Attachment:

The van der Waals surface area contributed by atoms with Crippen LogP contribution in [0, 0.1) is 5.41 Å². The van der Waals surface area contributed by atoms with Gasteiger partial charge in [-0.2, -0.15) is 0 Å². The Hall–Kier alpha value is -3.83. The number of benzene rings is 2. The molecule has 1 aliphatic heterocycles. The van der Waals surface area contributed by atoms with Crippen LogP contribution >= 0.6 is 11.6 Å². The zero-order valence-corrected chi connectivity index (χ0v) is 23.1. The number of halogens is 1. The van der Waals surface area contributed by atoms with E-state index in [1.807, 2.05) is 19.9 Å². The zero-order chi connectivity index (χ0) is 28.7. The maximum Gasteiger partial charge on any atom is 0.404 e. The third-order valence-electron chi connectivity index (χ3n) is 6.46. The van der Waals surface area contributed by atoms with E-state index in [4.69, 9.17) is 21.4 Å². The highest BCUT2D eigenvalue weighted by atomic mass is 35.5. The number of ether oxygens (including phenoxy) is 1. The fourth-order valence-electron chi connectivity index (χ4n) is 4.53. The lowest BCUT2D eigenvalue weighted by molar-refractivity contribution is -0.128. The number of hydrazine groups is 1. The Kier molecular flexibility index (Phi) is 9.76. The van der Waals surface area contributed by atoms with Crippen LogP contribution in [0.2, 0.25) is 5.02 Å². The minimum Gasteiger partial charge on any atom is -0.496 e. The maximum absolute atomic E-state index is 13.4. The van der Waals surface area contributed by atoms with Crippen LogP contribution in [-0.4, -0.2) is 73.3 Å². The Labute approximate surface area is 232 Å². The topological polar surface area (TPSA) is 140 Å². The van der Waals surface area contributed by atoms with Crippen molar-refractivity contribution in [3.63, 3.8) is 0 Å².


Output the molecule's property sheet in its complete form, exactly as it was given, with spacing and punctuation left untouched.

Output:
The van der Waals surface area contributed by atoms with Crippen LogP contribution in [0, 0.1) is 5.41 Å². The van der Waals surface area contributed by atoms with Gasteiger partial charge in [-0.2, -0.15) is 0 Å². The Hall–Kier alpha value is -3.83. The number of benzene rings is 2. The molecule has 1 aliphatic heterocycles. The van der Waals surface area contributed by atoms with Crippen LogP contribution >= 0.6 is 11.6 Å². The zero-order valence-corrected chi connectivity index (χ0v) is 23.1. The number of halogens is 1. The van der Waals surface area contributed by atoms with E-state index in [1.807, 2.05) is 19.9 Å². The zero-order chi connectivity index (χ0) is 28.7. The maximum Gasteiger partial charge on any atom is 0.404 e. The third-order valence-electron chi connectivity index (χ3n) is 6.46. The van der Waals surface area contributed by atoms with E-state index in [4.69, 9.17) is 21.4 Å². The highest BCUT2D eigenvalue weighted by atomic mass is 35.5. The number of ether oxygens (including phenoxy) is 1. The fourth-order valence-electron chi connectivity index (χ4n) is 4.53. The lowest BCUT2D eigenvalue weighted by molar-refractivity contribution is -0.128. The number of hydrazine groups is 1. The Kier molecular flexibility index (Phi) is 9.76. The van der Waals surface area contributed by atoms with Crippen LogP contribution in [0.2, 0.25) is 5.02 Å². The minimum Gasteiger partial charge on any atom is -0.496 e. The maximum absolute atomic E-state index is 13.4. The van der Waals surface area contributed by atoms with Crippen LogP contribution in [-0.4, -0.2) is 73.3 Å². The Labute approximate surface area is 232 Å². The topological polar surface area (TPSA) is 140 Å². The van der Waals surface area contributed by atoms with Crippen molar-refractivity contribution in [3.63, 3.8) is 0 Å².